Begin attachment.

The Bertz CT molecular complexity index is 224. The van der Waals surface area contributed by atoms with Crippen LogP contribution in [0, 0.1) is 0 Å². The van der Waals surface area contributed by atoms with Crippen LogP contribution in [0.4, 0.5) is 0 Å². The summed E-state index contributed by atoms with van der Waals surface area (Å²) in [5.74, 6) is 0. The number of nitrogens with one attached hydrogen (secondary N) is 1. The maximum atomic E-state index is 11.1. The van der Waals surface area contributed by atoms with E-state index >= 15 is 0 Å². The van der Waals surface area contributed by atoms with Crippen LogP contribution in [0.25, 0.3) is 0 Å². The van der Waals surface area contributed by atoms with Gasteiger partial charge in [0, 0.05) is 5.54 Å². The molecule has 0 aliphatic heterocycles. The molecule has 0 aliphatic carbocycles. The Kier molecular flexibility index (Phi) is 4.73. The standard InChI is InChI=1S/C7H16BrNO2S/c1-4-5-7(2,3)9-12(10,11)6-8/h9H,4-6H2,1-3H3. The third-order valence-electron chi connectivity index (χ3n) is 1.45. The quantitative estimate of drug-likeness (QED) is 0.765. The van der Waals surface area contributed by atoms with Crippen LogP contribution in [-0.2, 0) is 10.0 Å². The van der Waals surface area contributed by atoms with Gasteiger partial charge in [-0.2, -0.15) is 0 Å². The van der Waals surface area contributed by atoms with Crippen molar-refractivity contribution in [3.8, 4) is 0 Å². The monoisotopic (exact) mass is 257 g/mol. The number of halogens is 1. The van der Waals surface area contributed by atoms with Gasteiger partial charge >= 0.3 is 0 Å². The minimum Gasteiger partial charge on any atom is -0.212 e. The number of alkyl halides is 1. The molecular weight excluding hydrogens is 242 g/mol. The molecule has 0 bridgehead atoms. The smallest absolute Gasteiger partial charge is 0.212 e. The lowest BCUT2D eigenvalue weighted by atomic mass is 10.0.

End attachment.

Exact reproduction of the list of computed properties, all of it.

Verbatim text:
The Bertz CT molecular complexity index is 224. The van der Waals surface area contributed by atoms with Crippen LogP contribution in [0, 0.1) is 0 Å². The van der Waals surface area contributed by atoms with Crippen LogP contribution in [0.4, 0.5) is 0 Å². The summed E-state index contributed by atoms with van der Waals surface area (Å²) in [5.74, 6) is 0. The number of nitrogens with one attached hydrogen (secondary N) is 1. The maximum atomic E-state index is 11.1. The van der Waals surface area contributed by atoms with E-state index >= 15 is 0 Å². The van der Waals surface area contributed by atoms with Crippen LogP contribution in [0.25, 0.3) is 0 Å². The van der Waals surface area contributed by atoms with Gasteiger partial charge in [0, 0.05) is 5.54 Å². The molecule has 0 aliphatic heterocycles. The molecule has 0 aliphatic carbocycles. The Kier molecular flexibility index (Phi) is 4.73. The standard InChI is InChI=1S/C7H16BrNO2S/c1-4-5-7(2,3)9-12(10,11)6-8/h9H,4-6H2,1-3H3. The third-order valence-electron chi connectivity index (χ3n) is 1.45. The quantitative estimate of drug-likeness (QED) is 0.765. The van der Waals surface area contributed by atoms with Crippen LogP contribution in [-0.2, 0) is 10.0 Å². The van der Waals surface area contributed by atoms with Gasteiger partial charge in [-0.2, -0.15) is 0 Å². The van der Waals surface area contributed by atoms with Crippen molar-refractivity contribution in [3.8, 4) is 0 Å². The monoisotopic (exact) mass is 257 g/mol. The number of halogens is 1. The van der Waals surface area contributed by atoms with Gasteiger partial charge >= 0.3 is 0 Å². The minimum Gasteiger partial charge on any atom is -0.212 e. The number of alkyl halides is 1. The molecular weight excluding hydrogens is 242 g/mol. The molecule has 0 bridgehead atoms. The smallest absolute Gasteiger partial charge is 0.212 e. The lowest BCUT2D eigenvalue weighted by atomic mass is 10.0.